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GAS SAMPLING AT INFRARED ANALYSIS, INC.


Infrared Analysis, Inc. seeks to make gas sampling as simple and inexpensive as possible. We wish for the analyst to do his quantitative analysis at normal conditions of temperature and pressure. We wish to minimize the use of pumps in sample gathering and to avoid the use of heated sample lines and heated absorption cells.


Simplification of sampling and simplification of the analytical method go hand in hand. Our quantitative analysis program, QASoft, uses reference spectra that were recorded and calibrated at normal temperature and pressure. When the sample is then studied under the same normal conditions, a correct quantitative analysis is obtained.


Flue gases, engine exhausts, incinerator effluents and other products of combustion are hot, wet, and laced with toxic gases. There is a widespread impression that to do a spectroscopic analysis of such gas mixtures, one needs to maintain the high sample temperature. There is concern that if the gas sample is cooled, the water will condense and alter the sample by dissolving some of the toxic pollutants. It is the experience of Infrared Analysis, Inc. that such concern can be avoided by proper sample handling. Working at room temperature is feasible in almost all cases.


Mistaken efforts to maintain a high temperature in the combustion gases cause difficulties in the handling of the sample. Heated sampling lines and a heated absorption cell are then needed.. Furthermore, these efforts cause complications in the spectroscopic analysis by maintaining a large amount of high temperature water vapor in the optical path. To allow a good infrared analysis, the heavy pattern of water vapor lines must be subtracted out of the spectrum. This must be done with a water reference spectrum made at the same temperature at which the sample spectrum was made and with nearly the same pathlength-concentration product as applied to the sample spectrum.. At high temperature, this matching is difficult to do because you must control the temperature and monitor the temperature during recording of both the sample spectrum and the reference spectrum.


Another difficulty arising from the high temperature is that you do not usually have available calibration and reference spectra made at the high temperature. Most available digitized reference spectra have been recorded only at room temperature.


Furthermore, one must consider the reaction of the gases with the internal components of the cell. Many of the gases to be measured are acidic and toxic. Such vapors will attack and degrade the mirrors, windows and hardware of the cell. This degradation proceeds much faster when a cell is at high temperature than when it is at room temperature. Chemists say that reaction rates double for every 10 degrees increase in temperature. How much easier things are if one is able to do the analyses at room temperature! The heated lines and heating jackets are gone! The temperature controller and temperature monitor are gone! The reference spectra for subtraction of water and CO2 interference are available! The calibration spectra for the quantitative analysis are available!


What are the obstacles to doing the analysis at room temperature? None! It is an easy thing to dilute the sample. The dilution gas may be instrument air, ambient air, or tank nitrogen. As the sample is diluted, it is cooled down. The dilution must be great enough that the water does not condense. A hot combustion gas may contain up to 10% water vapor. However, at room temperature, a gas mixture cannot hold more than 3% water vapor. The dilution factor in sampling must then be at least 3-to-1.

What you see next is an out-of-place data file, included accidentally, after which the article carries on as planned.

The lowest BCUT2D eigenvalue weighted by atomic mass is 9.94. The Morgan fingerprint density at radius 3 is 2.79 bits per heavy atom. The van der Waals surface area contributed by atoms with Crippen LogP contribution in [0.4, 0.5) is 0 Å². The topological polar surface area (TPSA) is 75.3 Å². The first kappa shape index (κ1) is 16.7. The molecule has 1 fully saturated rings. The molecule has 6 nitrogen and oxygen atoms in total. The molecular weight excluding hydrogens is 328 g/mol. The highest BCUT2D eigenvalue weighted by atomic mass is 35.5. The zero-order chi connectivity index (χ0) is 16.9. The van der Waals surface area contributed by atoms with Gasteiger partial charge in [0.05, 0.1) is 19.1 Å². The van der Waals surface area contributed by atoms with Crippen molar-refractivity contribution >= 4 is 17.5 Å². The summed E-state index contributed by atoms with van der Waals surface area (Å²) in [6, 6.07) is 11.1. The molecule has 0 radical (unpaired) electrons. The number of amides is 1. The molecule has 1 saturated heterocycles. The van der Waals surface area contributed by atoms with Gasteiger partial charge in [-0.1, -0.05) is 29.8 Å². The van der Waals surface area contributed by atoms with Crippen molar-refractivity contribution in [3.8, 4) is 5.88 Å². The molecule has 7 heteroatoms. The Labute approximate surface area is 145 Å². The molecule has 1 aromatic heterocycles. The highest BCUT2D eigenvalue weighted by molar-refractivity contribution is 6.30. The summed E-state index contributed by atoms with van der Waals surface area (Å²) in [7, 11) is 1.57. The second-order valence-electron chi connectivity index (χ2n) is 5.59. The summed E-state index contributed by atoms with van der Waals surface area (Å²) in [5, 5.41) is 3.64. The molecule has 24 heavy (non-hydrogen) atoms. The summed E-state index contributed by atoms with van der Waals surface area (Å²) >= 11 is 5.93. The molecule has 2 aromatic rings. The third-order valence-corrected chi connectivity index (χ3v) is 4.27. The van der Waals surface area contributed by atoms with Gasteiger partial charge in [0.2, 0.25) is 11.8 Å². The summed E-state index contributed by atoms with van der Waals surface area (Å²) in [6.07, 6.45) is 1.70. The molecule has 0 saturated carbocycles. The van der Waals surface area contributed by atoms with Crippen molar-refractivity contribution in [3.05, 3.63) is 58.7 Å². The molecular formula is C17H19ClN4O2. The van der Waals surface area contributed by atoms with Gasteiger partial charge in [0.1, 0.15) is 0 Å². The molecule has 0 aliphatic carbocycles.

One may ask: isn't the 3-to-1 dilution going to reduce the measurement sensitivity by a factor of 3? The answer is no. The dilution will reduce all absorbances by a factor of 3, but this includes the interfering water lines. Measuring compounds like NO, NO2 and SO2, whose bands are badly mixed in with the water, will be made easier by the dilution. For these compounds, the dilution may even increase the measurement sensitivity.



Water and CO2 Line Subtraction


One of the principal difficulties in measuring trace gases in air or in combustion effluents is the interference by the spectral lines of water vapor. To enable a complete, fully sensitive analysis, water lines should be removed from the spectrum before the other lines are measured. The water lines are removed by means of a water subtraction spectrum. Each user needs to prepare his own water subtraction spectrum as well as his own CO2 subtraction spectrum. The reason for this is that a good subtraction requires the sample spectrum and the subtraction spectrum to have an exact match of line positions, line widths and line shapes. Since each spectrometer has its own “spectrum signature” with a unique combination of line positions, widths and shapes, the water and CO2 subtraction spectra must be made on the same instrument as the sample spectra. Many of the water and CO2 lines will have a high degree of absorbance, and therefore absorption saturation effects will distort the lines. Absorbances will not be proportional to concentration. It is therefore necessary that the spectra used for water and CO2 subtraction should have nearly the same absorbance values as the values in the sample spectrum.


Detailed instructions for preparing water and CO2 subtraction spectra are given in the Analysis System Manuals.


Sampling Components


Infrared Analysis, Inc. offers five components of hardware that permit quantitative, room temperature gas handling:


            (1) Gas sampling syringes.

            (2) An Easy-capture gas container.

            (3) Gas sampling bags.

            (4) Humidification Device (Wet-dry tube)

            (5) A CO2 dispensing tube.


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